Kremlin alarmed by report on planned US cyberattack on Russia
A series of covert counterattacks are planned on Russian networks, NYT reported, prompting Moscow’s condemnation.
Russia has expressed its alarm after it was reported the United States was planning a series of covert counterattacks on Russian networks, saying such strikes would amount to cybercrimes.
The report by The New York Times on March 7 said the planned US move would be in response to the hacking of SolarWinds software that US officials say was conducted by Russia, something Moscow denies.
“This is alarming information,” Dmitry Peskov, Kremlin spokesman, said on Tuesday. “This would be pure international cybercrime.”
US intelligence agencies in January said Russia was likely behind an enormous hack of government departments and corporations.
In a rare joint statement, the Federal Bureau of Investigations, the National Security Agency and the Cybersecurity and Infrastructure Security Agency said the hacking appeared to be part of “intelligence-gathering” and suggested the evidence so far points to a Russian spying effort rather than an attempt to damage or disrupt government operations.
The agencies said the actor, “likely Russian in origin, is responsible for most or all of the recently discovered, ongoing cyber compromises of both government and non-governmental networks”.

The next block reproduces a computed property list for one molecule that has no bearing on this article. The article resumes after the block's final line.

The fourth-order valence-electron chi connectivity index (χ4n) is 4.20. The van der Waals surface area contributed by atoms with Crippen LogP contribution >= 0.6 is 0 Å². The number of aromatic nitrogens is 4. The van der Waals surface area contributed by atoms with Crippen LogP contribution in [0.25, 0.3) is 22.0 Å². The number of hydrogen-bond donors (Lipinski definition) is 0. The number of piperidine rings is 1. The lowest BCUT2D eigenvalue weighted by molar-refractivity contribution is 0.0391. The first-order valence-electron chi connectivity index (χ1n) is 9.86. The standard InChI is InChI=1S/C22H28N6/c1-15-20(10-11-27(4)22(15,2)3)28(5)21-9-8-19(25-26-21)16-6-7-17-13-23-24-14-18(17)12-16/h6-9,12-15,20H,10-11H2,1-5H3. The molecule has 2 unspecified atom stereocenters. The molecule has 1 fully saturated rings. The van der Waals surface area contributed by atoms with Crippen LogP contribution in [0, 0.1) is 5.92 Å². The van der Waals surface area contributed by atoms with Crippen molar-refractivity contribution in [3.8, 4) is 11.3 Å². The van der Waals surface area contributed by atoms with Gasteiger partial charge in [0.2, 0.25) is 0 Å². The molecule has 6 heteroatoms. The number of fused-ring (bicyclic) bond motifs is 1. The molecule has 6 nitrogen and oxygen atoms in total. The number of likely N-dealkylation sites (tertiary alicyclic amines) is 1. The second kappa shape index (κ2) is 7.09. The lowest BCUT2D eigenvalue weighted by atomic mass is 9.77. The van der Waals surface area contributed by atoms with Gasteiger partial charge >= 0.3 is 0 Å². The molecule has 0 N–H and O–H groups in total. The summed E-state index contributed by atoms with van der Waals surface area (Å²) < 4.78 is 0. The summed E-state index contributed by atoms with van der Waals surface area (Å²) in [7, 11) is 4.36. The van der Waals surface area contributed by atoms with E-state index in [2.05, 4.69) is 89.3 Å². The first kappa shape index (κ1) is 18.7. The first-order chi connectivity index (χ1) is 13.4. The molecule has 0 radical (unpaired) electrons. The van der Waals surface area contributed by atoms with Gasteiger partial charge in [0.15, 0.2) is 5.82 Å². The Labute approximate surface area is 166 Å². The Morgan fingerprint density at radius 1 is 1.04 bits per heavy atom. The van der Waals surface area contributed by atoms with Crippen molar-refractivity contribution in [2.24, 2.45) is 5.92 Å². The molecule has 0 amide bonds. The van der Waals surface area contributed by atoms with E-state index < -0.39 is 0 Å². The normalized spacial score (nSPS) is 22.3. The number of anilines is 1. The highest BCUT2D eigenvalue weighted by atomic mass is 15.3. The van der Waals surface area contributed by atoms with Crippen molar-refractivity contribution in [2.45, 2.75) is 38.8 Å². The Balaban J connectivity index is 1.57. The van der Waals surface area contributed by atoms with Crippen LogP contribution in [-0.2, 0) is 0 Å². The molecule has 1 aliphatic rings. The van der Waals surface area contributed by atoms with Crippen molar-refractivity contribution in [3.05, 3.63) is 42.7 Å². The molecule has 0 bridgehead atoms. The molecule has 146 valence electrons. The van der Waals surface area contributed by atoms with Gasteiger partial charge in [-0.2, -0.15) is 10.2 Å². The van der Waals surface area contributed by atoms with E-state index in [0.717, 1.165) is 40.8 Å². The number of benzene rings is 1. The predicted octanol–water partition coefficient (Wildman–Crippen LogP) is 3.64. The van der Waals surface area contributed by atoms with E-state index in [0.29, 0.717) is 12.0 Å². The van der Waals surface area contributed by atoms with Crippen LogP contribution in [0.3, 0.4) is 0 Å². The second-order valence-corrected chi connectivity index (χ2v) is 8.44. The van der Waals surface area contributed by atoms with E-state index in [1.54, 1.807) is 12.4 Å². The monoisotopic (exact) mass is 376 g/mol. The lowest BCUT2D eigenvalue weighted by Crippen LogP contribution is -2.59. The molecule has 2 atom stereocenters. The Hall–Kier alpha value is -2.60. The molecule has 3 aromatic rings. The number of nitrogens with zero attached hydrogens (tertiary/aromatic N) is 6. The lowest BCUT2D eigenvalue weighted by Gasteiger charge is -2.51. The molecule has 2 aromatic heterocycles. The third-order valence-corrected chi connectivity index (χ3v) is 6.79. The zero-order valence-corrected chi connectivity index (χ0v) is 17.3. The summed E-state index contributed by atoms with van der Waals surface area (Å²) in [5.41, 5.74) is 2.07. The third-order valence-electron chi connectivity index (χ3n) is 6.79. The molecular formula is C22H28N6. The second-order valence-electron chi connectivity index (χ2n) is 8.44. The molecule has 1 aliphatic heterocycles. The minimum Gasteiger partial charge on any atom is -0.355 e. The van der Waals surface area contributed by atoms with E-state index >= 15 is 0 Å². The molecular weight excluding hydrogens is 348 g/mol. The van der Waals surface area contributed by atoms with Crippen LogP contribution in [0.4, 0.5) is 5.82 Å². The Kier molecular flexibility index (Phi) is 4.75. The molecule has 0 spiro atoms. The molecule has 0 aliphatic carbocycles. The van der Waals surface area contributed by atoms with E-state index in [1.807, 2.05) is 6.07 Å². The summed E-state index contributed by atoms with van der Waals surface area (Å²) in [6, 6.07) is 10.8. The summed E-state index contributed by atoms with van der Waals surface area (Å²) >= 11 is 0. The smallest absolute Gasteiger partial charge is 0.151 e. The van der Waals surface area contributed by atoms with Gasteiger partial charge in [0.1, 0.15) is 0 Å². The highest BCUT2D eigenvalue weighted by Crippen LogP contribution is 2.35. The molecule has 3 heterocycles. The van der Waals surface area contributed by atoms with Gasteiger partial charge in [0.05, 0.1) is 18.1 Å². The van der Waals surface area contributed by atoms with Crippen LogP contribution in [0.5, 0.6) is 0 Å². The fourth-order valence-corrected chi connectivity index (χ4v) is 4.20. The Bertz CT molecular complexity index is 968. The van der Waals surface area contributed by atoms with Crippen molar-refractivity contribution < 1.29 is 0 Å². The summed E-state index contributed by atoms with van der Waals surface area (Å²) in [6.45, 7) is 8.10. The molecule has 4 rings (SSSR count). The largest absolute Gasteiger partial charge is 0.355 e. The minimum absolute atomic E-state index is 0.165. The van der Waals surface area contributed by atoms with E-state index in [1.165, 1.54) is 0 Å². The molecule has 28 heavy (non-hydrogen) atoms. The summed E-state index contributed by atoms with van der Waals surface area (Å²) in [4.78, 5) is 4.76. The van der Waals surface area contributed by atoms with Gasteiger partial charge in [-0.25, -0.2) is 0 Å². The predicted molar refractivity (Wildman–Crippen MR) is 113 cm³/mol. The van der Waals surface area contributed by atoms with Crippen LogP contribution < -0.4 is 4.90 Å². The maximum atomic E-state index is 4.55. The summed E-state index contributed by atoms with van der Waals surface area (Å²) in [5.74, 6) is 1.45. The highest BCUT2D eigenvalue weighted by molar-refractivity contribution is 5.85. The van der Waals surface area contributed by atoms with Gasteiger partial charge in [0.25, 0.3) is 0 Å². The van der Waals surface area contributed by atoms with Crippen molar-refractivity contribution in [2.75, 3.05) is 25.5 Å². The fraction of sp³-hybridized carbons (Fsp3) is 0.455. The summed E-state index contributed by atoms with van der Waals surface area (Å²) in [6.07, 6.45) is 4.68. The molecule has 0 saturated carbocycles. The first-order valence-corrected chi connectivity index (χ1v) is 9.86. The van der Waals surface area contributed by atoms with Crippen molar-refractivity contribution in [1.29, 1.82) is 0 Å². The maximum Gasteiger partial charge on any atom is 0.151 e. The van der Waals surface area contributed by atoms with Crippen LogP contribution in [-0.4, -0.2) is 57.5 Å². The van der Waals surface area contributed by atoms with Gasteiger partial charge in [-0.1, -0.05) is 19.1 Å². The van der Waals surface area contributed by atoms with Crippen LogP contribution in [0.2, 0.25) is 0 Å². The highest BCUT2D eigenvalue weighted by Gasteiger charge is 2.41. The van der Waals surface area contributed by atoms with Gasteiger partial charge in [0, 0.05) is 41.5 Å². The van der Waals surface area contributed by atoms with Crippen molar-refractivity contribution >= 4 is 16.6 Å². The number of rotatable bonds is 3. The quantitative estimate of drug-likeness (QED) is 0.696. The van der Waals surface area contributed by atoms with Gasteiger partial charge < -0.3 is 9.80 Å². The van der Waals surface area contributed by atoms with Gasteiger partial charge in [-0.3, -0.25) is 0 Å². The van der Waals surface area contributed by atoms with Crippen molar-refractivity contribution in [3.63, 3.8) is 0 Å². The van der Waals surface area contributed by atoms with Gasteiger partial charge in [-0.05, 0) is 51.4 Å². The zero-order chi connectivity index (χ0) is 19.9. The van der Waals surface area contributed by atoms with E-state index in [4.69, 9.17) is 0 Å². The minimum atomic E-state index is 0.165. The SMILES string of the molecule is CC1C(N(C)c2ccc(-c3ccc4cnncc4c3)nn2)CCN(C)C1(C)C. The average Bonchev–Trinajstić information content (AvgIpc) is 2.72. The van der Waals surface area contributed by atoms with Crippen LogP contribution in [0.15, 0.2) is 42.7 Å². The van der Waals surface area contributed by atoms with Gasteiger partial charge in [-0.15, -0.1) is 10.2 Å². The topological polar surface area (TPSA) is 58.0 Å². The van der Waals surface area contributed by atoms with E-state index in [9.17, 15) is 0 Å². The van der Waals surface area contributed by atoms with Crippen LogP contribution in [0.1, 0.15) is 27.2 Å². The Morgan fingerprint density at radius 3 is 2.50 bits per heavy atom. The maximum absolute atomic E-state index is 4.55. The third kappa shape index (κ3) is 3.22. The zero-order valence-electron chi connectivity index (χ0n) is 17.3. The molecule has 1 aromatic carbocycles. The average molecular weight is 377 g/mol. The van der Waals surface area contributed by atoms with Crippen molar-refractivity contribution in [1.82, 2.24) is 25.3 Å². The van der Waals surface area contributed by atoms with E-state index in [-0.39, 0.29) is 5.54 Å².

“This is a serious compromise that will require a sustained and dedicated effort to remediate,” the statement said.
Russia has denied involvement in the hack.
Citing officials, the Times reported the US counterattack to the hacking was expected over the next three weeks.
It said a series of clandestine actions were expected across Russian networks that were intended to be evident to President Vladimir Putin and his intelligence services and military but not to the wider world.
US President Joe Biden announced in December last year that cybersecurity would be a priority in his administration.
Under a recent law, Biden must open a cyber-focused office reporting to a new National Cyber Director, who will coordinate the federal government’s vast cyber-capabilities.